Border Patrol agents in Del Rio, Texas were so concerned about the escalating situation at the U.S.-Mexico border that they requested additional resources three months ago – but their concerns were not acted on by superiors.
Jon Anfinsen, National Border Patrol Council local president told CNN that the union on June 1 suggested improvements to the system.
Anfinsen said that they wanted agents to be sent to the border with tablets to start the intake process when a large group crosses the river, instead of having the group wait there while space is cleared in the station.
‘This way, we can at least get part of the process finished before they even get to the station instead of wasting that time,’ said the email.
The union followed up on June 3, and also suggested placing a trailer in the area for additional staff, to deal with a predicted surge.
On June 17, the union received a one-sentence response: ‘This is being explored, several other platforms are being considered which are more efficient.’
The revelation came as Jen Psaki, the White House spokesman, promised to provide precise data on the number of Haitian arrivals released into the country – yet by 10pm had failed to do so.
Migrants, many of them from Haiti, are pictured wading back and forth between Texas and Mexico on Wednesday. At the weekend an estimated 14,000 migrants were sheltering in Del Rio
A photo from September 22 shows migrants being routed out of a makeshift border camp after being processed by US officials. The White House has pledged to deport most of the migrants back to Haiti under Title 42, but reports indicate that’s not the case for some being released
Migrants exit a Border Patrol bus and prepare to be received by the Val Verde Humanitarian Coalition after crossing the Rio Grande on Wednesday
Jon Anfinsen, National Border Patrol Council local president, pictured testifying before Congress, said on Wednesday that they had warned back in June about the need for more resources on the U.S.-Mexico border
At her daily press briefing on Wednesday, Fox News reporter Peter Doocy confronted Psaki on the numbers – which he said Homeland Security Secretary Alejandro Mayorkas didn’t know.
‘So who else can we ask?’ Doocy asked.
When Psaki attempted to direct him back to DHS, an incredulous Doocy replied: ‘He says he doesn’t know.’
She replied: ‘I am confident that he wanted to have the most up-to-date numbers and we will venture to get you those – I promise, this afternoon.’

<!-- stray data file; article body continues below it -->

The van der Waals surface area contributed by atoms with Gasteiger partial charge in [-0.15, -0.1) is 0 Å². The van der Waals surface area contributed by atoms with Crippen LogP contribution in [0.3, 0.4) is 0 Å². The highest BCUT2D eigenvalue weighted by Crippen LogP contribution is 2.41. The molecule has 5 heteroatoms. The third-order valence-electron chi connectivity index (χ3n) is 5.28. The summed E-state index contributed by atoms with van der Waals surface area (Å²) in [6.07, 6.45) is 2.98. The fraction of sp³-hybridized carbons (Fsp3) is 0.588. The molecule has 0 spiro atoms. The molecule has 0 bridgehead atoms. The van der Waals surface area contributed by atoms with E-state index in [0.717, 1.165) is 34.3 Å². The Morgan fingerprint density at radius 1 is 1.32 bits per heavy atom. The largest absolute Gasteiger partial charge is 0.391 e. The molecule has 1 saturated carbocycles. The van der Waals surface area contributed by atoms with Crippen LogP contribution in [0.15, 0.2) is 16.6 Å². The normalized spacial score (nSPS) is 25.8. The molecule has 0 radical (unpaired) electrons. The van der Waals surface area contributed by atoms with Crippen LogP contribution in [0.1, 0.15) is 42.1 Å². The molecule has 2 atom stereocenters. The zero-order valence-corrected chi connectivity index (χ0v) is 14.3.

Doocy told Sean Hannity on his 9-10pm show on Fox that Psaki was yet to provide the figures.
Mayorkas, meanwhile, was at the Capitol on Wednesday for his second day of back-to-back Congressional hearings.
Republican Florida Rep. Carlos Gimenez asked Mayorkas today about how many of the migrants apprehended at the border this year were detained, returned or ‘dispersed.’
‘I would be pleased to provide you with specific data subsequent to this hearing, congressman,’ Mayorkas answered.
Press Secretary Jen Psaki told a Fox News reporter that he’ll get updated numbers on the migrant crisis this afternoon
Peter Doocy grilled Psaki on the Biden administration’s perceived inaction on immigration reform
Gimenez accused Mayorkas of being unprepared for the hearing, to which the DHS chief snapped about his long work hours.
‘I work 18 hours a day, OK? So when I returned from yesterday’s hearing, I actually focused on mission. We will get that data, both to the senator who posed it yesterday and to you, congressman, today,’ he said.
It follows on from Tuesday’s hearing before the Senate when Mayorkas still could not provide migrant data.
‘I want some numbers here,’ said Ron Johnson, a Republican senator for Wisconsin.
‘Of the 1.3 million people that we’ve apprehended, how many people have been returned? How many people are being detained? How many people have been dispersed to all points around America?’
DHS Secretary Mayorkas was grilled by lawmakers in back-to-back hearings on Tuesday and Wednesday. He was at the border on Monday
‘Senator, I would be pleased to provide you with that data — ‘ Mayorkas said before he was cut off.
‘I want them now,’ Johnson demanded. ‘Why don’t you have that information now?’
‘Senator, I do not have that data before me,’ Mayorkas replied.
‘Why not? Why don’t you have that basic information?’ the senator asked.
‘Senator, I want to be accurate,’ Mayorkas said.
On Wednesday, Johnson wrote to Mayorkas formally requesting the figures.
‘At yesterday’s Senate hearing you failed to answer my questions about basic information on apprehensions at the U.S. border,’ he wrote.
‘Of the approximately 1.3 million apprehensions, how many people have been returned, how many people have been detained, and how many people have been dispersed into the U.S.?’
Johnson said he would like a response within a week.
The secretary revealed Tuesday that around 5,000 migrants have been removed from the encampment surrounding the Del Rio International Bridge, as the Department of Homeland Security launches a probe into agents on horseback using what appeared to be whips against the mostly Haitian migrants.
‘How many migrants have crossed into the United States in Del Rio over the past week?’ Missouri Republican Senator Josh Hawley asked Mayorkas.
‘So last week, I think the high point was 13,000-15,000 – it is now well below 10,000. We continue to move individuals from Del Rio to other processing centers to facilitate their repatriation,’ the DHS secretary responded.
‘We have increased the number of repatriation flights to Haiti and to other countries,’ Mayorkas added.
It was revealed this week DHS is aiming to send out several deportation flights per day.